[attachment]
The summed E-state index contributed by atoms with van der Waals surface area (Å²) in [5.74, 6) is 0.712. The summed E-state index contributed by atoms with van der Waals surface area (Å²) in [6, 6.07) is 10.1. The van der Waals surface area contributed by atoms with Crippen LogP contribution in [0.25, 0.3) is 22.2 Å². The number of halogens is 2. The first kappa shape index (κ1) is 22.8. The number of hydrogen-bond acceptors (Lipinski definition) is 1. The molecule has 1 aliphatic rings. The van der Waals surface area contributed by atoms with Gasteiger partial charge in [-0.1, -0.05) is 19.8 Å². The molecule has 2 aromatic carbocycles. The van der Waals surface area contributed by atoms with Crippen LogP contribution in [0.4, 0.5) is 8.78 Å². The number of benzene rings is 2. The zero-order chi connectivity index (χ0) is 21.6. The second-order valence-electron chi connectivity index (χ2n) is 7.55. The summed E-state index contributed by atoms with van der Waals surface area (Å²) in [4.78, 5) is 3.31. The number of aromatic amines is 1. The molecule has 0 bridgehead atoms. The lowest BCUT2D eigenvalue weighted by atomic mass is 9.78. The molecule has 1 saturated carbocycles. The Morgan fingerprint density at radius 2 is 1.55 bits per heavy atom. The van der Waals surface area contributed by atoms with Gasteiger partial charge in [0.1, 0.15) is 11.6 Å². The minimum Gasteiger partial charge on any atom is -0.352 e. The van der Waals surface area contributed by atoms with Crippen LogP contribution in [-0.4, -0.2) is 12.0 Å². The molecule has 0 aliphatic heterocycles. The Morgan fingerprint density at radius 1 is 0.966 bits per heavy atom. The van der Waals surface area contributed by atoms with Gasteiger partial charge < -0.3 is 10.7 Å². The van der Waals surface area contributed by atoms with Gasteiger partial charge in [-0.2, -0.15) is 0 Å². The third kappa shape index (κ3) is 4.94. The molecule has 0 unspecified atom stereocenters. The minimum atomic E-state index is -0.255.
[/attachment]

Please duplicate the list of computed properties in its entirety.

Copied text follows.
The summed E-state index contributed by atoms with van der Waals surface area (Å²) in [5.74, 6) is 0.712. The summed E-state index contributed by atoms with van der Waals surface area (Å²) in [6, 6.07) is 10.1. The van der Waals surface area contributed by atoms with Crippen LogP contribution in [0.25, 0.3) is 22.2 Å². The number of halogens is 2. The first kappa shape index (κ1) is 22.8. The number of hydrogen-bond acceptors (Lipinski definition) is 1. The molecule has 1 aliphatic rings. The van der Waals surface area contributed by atoms with Gasteiger partial charge in [-0.1, -0.05) is 19.8 Å². The molecule has 2 aromatic carbocycles. The van der Waals surface area contributed by atoms with Crippen LogP contribution in [0.4, 0.5) is 8.78 Å². The number of benzene rings is 2. The zero-order chi connectivity index (χ0) is 21.6. The second-order valence-electron chi connectivity index (χ2n) is 7.55. The summed E-state index contributed by atoms with van der Waals surface area (Å²) in [4.78, 5) is 3.31. The number of aromatic amines is 1. The molecule has 0 bridgehead atoms. The lowest BCUT2D eigenvalue weighted by atomic mass is 9.78. The molecule has 1 saturated carbocycles. The Morgan fingerprint density at radius 2 is 1.55 bits per heavy atom. The van der Waals surface area contributed by atoms with Gasteiger partial charge in [0.1, 0.15) is 11.6 Å². The minimum Gasteiger partial charge on any atom is -0.352 e. The van der Waals surface area contributed by atoms with Crippen LogP contribution in [-0.4, -0.2) is 12.0 Å². The molecule has 0 aliphatic heterocycles. The Morgan fingerprint density at radius 1 is 0.966 bits per heavy atom. The van der Waals surface area contributed by atoms with Gasteiger partial charge < -0.3 is 10.7 Å². The van der Waals surface area contributed by atoms with Gasteiger partial charge in [-0.2, -0.15) is 0 Å². The third kappa shape index (κ3) is 4.94. The molecule has 0 unspecified atom stereocenters. The minimum atomic E-state index is -0.255.